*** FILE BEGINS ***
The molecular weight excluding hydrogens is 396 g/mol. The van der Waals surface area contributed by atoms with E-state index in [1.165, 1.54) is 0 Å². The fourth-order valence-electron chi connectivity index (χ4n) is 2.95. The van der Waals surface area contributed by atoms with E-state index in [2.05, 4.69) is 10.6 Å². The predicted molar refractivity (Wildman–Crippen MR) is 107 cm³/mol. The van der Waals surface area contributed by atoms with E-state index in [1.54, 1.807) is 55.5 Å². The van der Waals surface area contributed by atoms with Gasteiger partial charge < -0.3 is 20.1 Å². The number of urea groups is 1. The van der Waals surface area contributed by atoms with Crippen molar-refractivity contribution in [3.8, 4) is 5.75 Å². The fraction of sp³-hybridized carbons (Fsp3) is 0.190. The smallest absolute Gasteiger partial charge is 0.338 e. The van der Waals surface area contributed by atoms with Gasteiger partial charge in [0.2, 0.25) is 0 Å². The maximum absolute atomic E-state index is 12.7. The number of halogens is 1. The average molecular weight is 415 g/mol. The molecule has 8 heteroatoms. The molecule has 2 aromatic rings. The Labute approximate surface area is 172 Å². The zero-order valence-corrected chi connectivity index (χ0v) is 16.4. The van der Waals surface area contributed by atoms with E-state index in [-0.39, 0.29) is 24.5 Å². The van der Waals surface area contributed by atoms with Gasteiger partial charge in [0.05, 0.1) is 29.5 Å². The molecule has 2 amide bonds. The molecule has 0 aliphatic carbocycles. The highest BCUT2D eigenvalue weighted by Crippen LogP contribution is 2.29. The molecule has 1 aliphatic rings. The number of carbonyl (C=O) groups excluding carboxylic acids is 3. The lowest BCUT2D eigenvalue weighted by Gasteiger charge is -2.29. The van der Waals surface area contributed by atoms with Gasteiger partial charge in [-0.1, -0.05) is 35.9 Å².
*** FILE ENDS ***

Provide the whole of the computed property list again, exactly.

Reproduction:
The molecular weight excluding hydrogens is 396 g/mol. The van der Waals surface area contributed by atoms with E-state index in [1.165, 1.54) is 0 Å². The fourth-order valence-electron chi connectivity index (χ4n) is 2.95. The van der Waals surface area contributed by atoms with E-state index in [2.05, 4.69) is 10.6 Å². The predicted molar refractivity (Wildman–Crippen MR) is 107 cm³/mol. The van der Waals surface area contributed by atoms with E-state index in [1.54, 1.807) is 55.5 Å². The van der Waals surface area contributed by atoms with Gasteiger partial charge < -0.3 is 20.1 Å². The number of urea groups is 1. The van der Waals surface area contributed by atoms with Crippen molar-refractivity contribution in [3.8, 4) is 5.75 Å². The fraction of sp³-hybridized carbons (Fsp3) is 0.190. The smallest absolute Gasteiger partial charge is 0.338 e. The van der Waals surface area contributed by atoms with Gasteiger partial charge in [0.2, 0.25) is 0 Å². The maximum absolute atomic E-state index is 12.7. The number of halogens is 1. The average molecular weight is 415 g/mol. The molecule has 8 heteroatoms. The molecule has 2 aromatic rings. The Labute approximate surface area is 172 Å². The zero-order valence-corrected chi connectivity index (χ0v) is 16.4. The van der Waals surface area contributed by atoms with E-state index in [-0.39, 0.29) is 24.5 Å². The van der Waals surface area contributed by atoms with Gasteiger partial charge in [0.05, 0.1) is 29.5 Å². The molecule has 2 amide bonds. The molecule has 0 aliphatic carbocycles. The highest BCUT2D eigenvalue weighted by Crippen LogP contribution is 2.29. The molecule has 1 aliphatic rings. The number of carbonyl (C=O) groups excluding carboxylic acids is 3. The lowest BCUT2D eigenvalue weighted by Gasteiger charge is -2.29. The van der Waals surface area contributed by atoms with Gasteiger partial charge in [-0.1, -0.05) is 35.9 Å².